Tag Archives: Clive Francis

THREE MEN IN A BOAT

★★★

The Mill at Sonning

THREE MEN IN A BOAT at The Mill at Sonning

★★★

“It won’t rock the boat too much as it drifts along on its stream of witty dialogue pleasantly enough”

Published in 1889, Jerome K. Jerome’s “Three Men in a Boat” was initially intended to be a serious travel guide, with snippets of local history thrown in. But unwittingly, the author’s natural flair for comedy took over the narrative and Jerome found himself with an instant best seller on his hands. Since then, it has never been out of print and, even if not everybody has read it, most people are familiar with its title. It is simultaneously dated yet, quite rightly, resists being placed in a contemporary context. Instead, his style and influence can be seen in modern-day equivalents such as Bill Bryson, or more specifically Pete McCarthy. And even Tim Dowling owes his self-deprecating gift for focusing on the commonplace in part to Jerome.

Nothing much happens at all in “Three Men in a Boat”. That is much of its beauty, so to translate that onto the stage is going to be a tall order. Clive Francis’ adaptation moves it forward in time to the eve of World War I, although we only get a glimpse of this representation – albeit a powerful one – towards the end. The preceding couple of hours is a faithful reproduction of the book which doesn’t always translate into a particularly interesting piece of theatre.

 

 

We meet the characters: Jerome (George Watkins), his banker chum George (James Bradshaw) and the eccentric Harris (Sean Rigby) discussing their various, real and imagined ailments; the three actors quickly and neatly establishing the personalities of the odd trio. While none of them can decide quite what they are suffering from, they all agree that it has been brought on by overwork. A change of scene is what is needed. Sean Cavanagh’s authentically detailed set provides this by cleverly opening up from its Edwardian Kensington apartment into a nostalgic backdrop of the Thames riverbank. The three friends then cram themselves into a boat that is far too small for comfort (especially for the week-long cruise they are embarking on). It’s a good job their canine companion is imagined – its presence represented by sound alone.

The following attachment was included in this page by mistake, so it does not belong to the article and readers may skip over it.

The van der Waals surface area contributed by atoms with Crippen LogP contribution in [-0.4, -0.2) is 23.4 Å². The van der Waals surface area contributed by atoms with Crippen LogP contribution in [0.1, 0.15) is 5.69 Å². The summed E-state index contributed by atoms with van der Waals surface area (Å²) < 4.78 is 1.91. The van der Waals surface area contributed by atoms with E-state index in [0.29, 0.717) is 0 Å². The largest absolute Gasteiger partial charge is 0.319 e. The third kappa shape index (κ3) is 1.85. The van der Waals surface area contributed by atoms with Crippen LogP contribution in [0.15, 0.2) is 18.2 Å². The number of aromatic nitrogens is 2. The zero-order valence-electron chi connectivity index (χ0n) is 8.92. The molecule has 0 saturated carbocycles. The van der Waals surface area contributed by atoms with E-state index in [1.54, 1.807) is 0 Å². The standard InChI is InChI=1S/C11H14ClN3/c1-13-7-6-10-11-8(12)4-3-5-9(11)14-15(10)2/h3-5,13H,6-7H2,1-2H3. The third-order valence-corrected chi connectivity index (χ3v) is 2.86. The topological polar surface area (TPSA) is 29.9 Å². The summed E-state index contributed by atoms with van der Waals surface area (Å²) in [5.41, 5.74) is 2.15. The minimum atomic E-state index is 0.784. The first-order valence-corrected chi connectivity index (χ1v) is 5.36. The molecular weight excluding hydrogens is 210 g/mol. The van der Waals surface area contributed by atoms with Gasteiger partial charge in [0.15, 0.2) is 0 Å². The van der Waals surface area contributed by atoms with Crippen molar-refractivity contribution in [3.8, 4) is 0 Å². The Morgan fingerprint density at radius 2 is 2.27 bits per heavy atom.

We also meet some interesting and colourful characters along the way (lockkeepers, country-bumpkins, pub-locals, boastful fishermen), all played in turn by the three men in the boat. The technique allows for touches of farcical humour, and thanks to the performers’ versatility and swift shapeshifting, we are never confused. Director Joe Harmston relies on the device too much, however, diluting the dramatic impact. The narrative works best when the three men are just being themselves, and we are afforded personal access to their close-knit camaraderie. Yes, tempers occasionally fray but Watkins, Bradshaw and Rigby never let us forget the deep-rooted sense of loyalty and companionship that true friendship offers. The second act strongly reinforces that underlying message.

“To friendship and loyalty” they toast in the final moments. The tone shifts into a minor key as the hum of warplanes drifts from the horizon. It is a fleeting and poignant footnote. But overall, “Three Men in a Boat” is as comforting as a gently meandering tributary. It won’t rock the boat too much as it drifts along on its stream of witty dialogue pleasantly enough. Some of us might need something more challenging, but we all need every now and then the refreshing and easy-going escapism that this show has to offer. And the Mill at Sonning is the perfect setting for it. As Jerome K. Jerome writes in the book; ‘… it is the most fairy-like little nook on the whole river… more like a stage village’. You won’t be swept away, but it’s definitely worth getting on board.